It is the shot that everyone will remember. Only the shot. That’s how legends are built, how highlight reels are constructed, how our collective memory works. We’ll remember the shot. LeBron James, taking the inbounds pass from Matthew Dellavedova in the corner, with 1.5 seconds left. LeBron James, rising up and flicking the ball over Jimmy Butler’s left hand, through the United Center haze, following a perfect line to the net. Roar. Buzzer. Gasp. Silence. Game.
A championship run was drifting away from the Cleveland Cavaliers, and they were seemingly too depleted, too gimpy, too off-kilter to do much about it. With one wrist flick, James changed everything, delivering an 86-84 victory and tying this second-round series with the Bulls at 2-2. When it was over, James strutted toward the locker room, a yellow towel around his neck, looking like a prize fighter who had just knocked out his prey. “YEAH! YEAH!” James whooped. “HUNH!!!”
It’s the shot we’ll remember, yes. But we should add a dozen footnotes to this particular chapter of the LeBron legend because, as with many such moments, it very nearly didn’t happen at all. The final play, as initially drawn up by coach David Blatt, featured James as the inbounder. James was hardly an attractive option, having missed 20 of his prior 29 shots on this afternoon.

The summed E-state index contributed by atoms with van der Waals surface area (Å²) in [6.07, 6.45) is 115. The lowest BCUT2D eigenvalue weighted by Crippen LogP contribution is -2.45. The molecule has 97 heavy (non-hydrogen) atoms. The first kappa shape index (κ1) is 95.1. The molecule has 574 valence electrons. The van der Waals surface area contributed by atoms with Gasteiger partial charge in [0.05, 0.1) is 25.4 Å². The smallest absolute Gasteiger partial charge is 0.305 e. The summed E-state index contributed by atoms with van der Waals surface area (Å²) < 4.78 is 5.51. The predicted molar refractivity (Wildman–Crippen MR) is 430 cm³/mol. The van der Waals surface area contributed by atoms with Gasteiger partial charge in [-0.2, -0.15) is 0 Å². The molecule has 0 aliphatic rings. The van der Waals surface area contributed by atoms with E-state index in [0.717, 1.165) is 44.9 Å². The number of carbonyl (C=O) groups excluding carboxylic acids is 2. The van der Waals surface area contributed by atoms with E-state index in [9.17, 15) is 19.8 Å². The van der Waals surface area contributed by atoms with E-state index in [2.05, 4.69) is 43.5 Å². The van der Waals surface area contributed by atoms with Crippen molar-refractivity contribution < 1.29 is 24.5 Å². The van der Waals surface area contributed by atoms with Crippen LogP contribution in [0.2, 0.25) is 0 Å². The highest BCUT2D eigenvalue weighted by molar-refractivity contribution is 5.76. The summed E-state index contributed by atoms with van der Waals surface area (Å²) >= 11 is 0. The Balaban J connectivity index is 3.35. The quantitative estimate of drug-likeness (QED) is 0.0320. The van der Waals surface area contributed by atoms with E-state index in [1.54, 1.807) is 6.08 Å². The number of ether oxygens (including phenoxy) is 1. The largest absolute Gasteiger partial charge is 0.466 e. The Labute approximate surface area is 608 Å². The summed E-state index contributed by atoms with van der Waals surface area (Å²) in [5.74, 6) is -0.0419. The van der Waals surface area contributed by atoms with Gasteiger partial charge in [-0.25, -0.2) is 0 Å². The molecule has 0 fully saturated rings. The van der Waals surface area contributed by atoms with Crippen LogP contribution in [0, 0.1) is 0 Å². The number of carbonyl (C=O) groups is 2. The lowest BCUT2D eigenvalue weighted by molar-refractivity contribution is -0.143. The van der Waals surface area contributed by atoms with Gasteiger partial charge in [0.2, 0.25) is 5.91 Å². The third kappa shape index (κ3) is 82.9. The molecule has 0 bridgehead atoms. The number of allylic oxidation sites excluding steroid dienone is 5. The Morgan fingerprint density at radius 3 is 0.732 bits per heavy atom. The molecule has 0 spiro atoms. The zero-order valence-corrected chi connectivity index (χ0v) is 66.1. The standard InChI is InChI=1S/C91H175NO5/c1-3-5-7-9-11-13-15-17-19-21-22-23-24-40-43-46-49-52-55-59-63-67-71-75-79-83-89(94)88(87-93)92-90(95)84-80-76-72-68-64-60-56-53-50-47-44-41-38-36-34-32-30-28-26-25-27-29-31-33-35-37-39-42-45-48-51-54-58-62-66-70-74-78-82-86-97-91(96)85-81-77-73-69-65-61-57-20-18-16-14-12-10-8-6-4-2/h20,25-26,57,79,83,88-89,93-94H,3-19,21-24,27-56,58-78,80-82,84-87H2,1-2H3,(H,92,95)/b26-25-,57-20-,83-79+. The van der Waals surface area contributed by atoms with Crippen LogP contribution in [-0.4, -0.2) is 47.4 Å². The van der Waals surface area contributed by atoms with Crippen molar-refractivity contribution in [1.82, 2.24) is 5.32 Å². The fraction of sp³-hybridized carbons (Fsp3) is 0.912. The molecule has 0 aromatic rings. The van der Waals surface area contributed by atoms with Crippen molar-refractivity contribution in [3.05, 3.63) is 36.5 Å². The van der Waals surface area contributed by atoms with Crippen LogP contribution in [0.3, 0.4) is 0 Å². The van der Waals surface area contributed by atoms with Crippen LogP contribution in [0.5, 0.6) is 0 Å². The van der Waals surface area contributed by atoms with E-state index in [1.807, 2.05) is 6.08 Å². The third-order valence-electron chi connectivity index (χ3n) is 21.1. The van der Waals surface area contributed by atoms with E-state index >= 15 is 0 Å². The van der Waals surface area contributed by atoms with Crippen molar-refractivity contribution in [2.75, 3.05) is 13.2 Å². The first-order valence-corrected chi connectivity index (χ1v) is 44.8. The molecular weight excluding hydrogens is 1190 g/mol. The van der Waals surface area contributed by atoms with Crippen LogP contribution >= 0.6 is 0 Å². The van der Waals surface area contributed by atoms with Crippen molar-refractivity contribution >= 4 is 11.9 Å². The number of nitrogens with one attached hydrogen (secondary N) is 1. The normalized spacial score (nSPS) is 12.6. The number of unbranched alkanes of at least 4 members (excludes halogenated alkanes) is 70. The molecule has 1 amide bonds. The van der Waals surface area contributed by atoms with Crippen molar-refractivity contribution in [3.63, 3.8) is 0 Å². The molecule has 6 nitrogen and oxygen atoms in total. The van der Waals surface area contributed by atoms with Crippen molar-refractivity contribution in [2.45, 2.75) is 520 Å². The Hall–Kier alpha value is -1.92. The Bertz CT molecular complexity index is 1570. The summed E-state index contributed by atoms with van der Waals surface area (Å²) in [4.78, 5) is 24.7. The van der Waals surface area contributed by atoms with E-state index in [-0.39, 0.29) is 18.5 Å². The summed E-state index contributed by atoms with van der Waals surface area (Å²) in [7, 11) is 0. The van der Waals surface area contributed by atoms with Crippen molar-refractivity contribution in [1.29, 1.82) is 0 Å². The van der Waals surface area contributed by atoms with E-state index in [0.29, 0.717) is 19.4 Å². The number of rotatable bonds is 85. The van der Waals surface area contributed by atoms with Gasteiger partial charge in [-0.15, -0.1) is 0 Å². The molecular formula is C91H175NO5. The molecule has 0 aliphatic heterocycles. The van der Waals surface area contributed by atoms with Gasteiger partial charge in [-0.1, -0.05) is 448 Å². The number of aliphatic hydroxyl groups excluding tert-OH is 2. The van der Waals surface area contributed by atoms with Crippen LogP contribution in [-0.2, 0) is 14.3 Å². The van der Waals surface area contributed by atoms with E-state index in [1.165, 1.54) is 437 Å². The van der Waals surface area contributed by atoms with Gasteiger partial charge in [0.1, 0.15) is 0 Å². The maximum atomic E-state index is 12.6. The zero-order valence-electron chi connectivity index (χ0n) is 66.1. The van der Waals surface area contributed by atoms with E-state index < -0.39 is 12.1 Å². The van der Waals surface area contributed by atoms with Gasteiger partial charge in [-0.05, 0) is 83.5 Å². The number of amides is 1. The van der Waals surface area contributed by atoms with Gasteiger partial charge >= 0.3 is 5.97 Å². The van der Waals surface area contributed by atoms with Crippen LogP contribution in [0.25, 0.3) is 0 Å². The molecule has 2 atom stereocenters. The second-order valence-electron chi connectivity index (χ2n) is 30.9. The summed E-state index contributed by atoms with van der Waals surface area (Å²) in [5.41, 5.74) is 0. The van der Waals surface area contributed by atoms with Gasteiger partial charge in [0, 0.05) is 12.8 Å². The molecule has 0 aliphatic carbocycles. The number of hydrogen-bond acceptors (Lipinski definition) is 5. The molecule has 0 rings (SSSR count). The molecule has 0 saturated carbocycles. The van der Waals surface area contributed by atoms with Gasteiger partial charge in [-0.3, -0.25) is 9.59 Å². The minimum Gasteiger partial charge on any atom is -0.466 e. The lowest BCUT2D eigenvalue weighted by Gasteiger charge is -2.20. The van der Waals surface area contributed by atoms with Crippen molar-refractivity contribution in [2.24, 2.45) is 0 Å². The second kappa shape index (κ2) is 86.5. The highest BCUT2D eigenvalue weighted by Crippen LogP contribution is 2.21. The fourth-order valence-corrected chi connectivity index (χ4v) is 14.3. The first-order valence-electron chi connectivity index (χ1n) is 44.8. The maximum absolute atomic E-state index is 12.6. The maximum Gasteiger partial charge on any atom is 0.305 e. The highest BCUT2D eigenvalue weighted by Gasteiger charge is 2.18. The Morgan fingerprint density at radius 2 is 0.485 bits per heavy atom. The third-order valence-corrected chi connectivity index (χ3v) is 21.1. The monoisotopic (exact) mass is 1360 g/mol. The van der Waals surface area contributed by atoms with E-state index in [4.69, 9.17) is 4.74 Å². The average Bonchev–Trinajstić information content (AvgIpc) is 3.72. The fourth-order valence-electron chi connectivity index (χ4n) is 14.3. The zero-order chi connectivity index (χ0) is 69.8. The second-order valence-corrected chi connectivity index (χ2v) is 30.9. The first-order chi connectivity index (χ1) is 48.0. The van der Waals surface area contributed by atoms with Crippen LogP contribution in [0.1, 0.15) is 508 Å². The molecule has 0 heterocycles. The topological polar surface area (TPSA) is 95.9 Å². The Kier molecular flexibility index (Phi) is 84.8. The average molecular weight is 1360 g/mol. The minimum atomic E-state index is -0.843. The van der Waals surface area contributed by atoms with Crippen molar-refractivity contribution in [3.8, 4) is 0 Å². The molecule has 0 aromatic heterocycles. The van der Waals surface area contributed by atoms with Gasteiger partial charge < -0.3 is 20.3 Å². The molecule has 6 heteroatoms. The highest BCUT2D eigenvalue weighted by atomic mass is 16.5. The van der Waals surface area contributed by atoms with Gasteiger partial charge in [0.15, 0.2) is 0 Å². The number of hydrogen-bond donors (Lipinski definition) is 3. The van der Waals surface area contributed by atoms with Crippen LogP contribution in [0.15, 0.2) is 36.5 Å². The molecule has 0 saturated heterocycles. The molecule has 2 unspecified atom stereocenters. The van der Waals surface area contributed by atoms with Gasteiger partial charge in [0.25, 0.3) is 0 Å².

For three days, this city had The Shot and The Shot II—Michael Jordan’s signature shots against the Cavaliers—playing on a near-constant loop on local television and on the arena scoreboard, as if to taunt Cleveland with every painful memory. On Friday night, Rose added another, a banked three-pointer at the final buzzer. The Clutch Shot to Win a Crucial Playoff Game ledger may forever be in Chicago’s favor, but on Sunday afternoon, LeBron James put a large notch on Cleveland’s side of the board.
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